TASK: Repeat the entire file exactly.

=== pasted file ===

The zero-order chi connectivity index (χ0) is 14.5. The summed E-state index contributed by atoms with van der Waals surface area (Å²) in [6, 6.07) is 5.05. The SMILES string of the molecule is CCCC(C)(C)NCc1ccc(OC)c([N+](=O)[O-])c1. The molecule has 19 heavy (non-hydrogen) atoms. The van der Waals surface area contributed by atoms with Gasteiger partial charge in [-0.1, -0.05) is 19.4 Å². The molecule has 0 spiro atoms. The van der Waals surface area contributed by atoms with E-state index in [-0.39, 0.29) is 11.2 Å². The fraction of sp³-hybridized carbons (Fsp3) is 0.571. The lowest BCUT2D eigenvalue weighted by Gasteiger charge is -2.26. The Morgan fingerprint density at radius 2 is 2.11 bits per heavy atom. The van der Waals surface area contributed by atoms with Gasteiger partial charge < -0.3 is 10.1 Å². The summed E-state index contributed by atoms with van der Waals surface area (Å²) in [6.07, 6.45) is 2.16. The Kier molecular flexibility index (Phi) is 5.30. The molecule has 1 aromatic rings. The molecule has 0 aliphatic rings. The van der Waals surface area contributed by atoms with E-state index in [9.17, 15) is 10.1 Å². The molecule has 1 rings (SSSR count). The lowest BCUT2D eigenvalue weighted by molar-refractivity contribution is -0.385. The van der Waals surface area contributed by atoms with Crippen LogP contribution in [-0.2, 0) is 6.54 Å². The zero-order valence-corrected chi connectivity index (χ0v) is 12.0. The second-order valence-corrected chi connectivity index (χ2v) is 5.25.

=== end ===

The zero-order chi connectivity index (χ0) is 14.5. The summed E-state index contributed by atoms with van der Waals surface area (Å²) in [6, 6.07) is 5.05. The SMILES string of the molecule is CCCC(C)(C)NCc1ccc(OC)c([N+](=O)[O-])c1. The molecule has 19 heavy (non-hydrogen) atoms. The van der Waals surface area contributed by atoms with Gasteiger partial charge in [-0.1, -0.05) is 19.4 Å². The molecule has 0 spiro atoms. The van der Waals surface area contributed by atoms with E-state index in [-0.39, 0.29) is 11.2 Å². The fraction of sp³-hybridized carbons (Fsp3) is 0.571. The lowest BCUT2D eigenvalue weighted by Gasteiger charge is -2.26. The Morgan fingerprint density at radius 2 is 2.11 bits per heavy atom. The van der Waals surface area contributed by atoms with Gasteiger partial charge < -0.3 is 10.1 Å². The summed E-state index contributed by atoms with van der Waals surface area (Å²) in [6.07, 6.45) is 2.16. The Kier molecular flexibility index (Phi) is 5.30. The molecule has 1 aromatic rings. The molecule has 0 aliphatic rings. The van der Waals surface area contributed by atoms with E-state index in [9.17, 15) is 10.1 Å². The molecule has 1 rings (SSSR count). The lowest BCUT2D eigenvalue weighted by molar-refractivity contribution is -0.385. The van der Waals surface area contributed by atoms with Crippen LogP contribution in [-0.2, 0) is 6.54 Å². The zero-order valence-corrected chi connectivity index (χ0v) is 12.0. The second-order valence-corrected chi connectivity index (χ2v) is 5.25.